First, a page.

As the Irish immigrants arrive on ships and are immediately sent to fight in the Civil War, the war erupts between the two gangs, causing all hell to break loose in the city. As cannons are fired into the city, destruction reigns but through the smoke, the fight carries on. Bill seeks out Amsterdam in the smoke and begins slashing at him with his blades, barely seen, always in motion, until a cannonball causes an explosion that tears into Bill, mortally wounding him. Amsterdam finishes him, with his father’s knife, avenging his father, but also knowing he is killing his mentor and a man he came to admire in spite of himself. Bill seems almost grateful it is Amsterdam who takes his life away from him.
The final shot of the film shows Amsterdam and Jenny at Bill’s grave, next to Priest Vallon, before they leave for San Francisco, as what will become Manhattan sits in the background. As they walk away the scene morphs through the years and decades to today, where the graveyard is now a forgotten patch of weeds, and the New York skyline includes the Twin Towers which will be taken down in 2001 by a terrorist attack. As the years pass and the skyline changes, the song Hands Across America by U2 slowly comes up on the soundtrack.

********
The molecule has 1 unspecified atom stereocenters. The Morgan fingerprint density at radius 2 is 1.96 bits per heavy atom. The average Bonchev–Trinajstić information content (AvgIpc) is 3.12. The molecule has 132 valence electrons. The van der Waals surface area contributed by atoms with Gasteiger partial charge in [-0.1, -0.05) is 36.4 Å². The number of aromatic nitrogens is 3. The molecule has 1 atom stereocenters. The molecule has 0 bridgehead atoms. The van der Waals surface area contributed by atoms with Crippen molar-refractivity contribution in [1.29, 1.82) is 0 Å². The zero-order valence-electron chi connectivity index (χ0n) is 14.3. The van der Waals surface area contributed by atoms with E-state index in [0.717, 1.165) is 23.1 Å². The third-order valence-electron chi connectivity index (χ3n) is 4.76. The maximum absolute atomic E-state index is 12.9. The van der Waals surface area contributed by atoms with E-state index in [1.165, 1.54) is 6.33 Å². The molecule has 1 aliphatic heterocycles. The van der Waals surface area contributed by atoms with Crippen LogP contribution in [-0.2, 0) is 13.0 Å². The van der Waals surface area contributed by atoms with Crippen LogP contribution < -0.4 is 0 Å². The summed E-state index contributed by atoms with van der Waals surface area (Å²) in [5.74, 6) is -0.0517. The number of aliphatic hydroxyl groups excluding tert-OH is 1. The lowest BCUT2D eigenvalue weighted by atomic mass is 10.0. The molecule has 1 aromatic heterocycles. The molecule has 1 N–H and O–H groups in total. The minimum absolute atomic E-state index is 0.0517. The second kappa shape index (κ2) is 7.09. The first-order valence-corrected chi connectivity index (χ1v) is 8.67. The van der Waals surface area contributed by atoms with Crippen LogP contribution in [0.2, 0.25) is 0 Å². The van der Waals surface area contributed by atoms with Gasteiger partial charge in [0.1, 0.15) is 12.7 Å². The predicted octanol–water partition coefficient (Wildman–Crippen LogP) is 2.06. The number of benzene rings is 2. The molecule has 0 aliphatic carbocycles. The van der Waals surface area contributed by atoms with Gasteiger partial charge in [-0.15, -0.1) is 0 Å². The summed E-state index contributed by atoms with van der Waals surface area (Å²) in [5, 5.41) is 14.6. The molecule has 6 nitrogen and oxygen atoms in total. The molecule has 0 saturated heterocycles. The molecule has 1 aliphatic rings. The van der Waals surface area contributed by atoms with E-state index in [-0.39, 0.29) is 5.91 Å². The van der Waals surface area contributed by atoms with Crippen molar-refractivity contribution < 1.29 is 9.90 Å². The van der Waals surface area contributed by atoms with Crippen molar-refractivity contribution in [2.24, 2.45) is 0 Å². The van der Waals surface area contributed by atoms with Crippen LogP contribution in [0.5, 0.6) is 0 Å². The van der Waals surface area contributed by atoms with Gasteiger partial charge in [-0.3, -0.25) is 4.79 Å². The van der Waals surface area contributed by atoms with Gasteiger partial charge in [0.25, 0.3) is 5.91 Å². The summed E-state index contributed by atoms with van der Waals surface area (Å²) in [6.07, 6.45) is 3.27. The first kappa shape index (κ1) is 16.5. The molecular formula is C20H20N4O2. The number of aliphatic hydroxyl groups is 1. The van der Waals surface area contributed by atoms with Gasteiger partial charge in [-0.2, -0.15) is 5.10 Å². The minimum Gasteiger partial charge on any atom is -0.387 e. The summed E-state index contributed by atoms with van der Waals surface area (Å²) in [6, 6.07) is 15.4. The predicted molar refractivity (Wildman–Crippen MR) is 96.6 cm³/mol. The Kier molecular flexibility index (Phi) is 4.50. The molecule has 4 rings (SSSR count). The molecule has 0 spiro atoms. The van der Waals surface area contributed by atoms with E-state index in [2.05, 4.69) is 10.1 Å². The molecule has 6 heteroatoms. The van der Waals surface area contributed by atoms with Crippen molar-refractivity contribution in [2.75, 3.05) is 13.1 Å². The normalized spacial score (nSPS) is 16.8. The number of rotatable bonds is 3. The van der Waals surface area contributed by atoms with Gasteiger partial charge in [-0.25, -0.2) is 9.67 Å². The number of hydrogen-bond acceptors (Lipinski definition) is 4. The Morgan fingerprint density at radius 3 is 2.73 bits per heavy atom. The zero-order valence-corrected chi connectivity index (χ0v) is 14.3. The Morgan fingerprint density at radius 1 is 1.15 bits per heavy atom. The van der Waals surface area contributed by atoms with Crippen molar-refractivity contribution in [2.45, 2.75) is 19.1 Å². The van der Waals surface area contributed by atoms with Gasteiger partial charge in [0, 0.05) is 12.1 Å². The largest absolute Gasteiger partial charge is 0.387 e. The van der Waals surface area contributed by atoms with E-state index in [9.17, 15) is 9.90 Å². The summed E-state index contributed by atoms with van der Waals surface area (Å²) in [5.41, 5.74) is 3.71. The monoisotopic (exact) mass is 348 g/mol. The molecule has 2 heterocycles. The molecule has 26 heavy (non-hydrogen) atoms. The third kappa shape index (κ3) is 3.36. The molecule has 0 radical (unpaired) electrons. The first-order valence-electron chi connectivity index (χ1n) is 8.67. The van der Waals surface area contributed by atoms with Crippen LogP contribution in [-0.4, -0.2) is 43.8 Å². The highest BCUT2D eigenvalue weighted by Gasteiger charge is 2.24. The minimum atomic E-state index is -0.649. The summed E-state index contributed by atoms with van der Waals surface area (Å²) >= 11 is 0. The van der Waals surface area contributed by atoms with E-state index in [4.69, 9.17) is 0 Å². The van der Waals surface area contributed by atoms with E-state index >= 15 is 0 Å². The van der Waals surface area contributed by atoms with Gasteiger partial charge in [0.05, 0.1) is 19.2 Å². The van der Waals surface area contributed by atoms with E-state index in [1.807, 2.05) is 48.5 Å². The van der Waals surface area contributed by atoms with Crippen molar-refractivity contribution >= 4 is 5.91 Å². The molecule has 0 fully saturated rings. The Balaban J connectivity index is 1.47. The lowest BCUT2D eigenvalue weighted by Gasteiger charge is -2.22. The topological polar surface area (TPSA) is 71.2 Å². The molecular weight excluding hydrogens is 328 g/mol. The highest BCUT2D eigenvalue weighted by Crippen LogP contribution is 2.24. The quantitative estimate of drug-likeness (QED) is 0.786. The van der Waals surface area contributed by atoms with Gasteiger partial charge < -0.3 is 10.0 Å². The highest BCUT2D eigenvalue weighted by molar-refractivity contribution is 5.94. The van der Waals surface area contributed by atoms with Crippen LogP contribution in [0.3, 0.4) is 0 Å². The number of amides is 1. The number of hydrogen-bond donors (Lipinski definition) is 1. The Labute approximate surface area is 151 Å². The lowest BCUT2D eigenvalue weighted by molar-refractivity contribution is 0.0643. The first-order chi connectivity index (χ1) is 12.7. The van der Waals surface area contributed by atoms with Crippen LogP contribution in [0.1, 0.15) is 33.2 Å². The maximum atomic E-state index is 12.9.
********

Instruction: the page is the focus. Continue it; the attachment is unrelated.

The film opened to mixed reviews in December of 2002, though some critics such as Peter Travers of the Rolling Stone hailed Gangs of New York as the year’s best film. Overall the reviews were positive but not the universal raves Weinstein had been hoping for. Most of the criticism settled on the performance of Diaz which was the weak link in the film, and the fact Di Caprio, still growing as an actor, was all but blown off the screen by Day-Lewis. The length drew sharp criticisms, as many felt the film could have ended much earlier, though I confess I had no trouble with the length of the picture.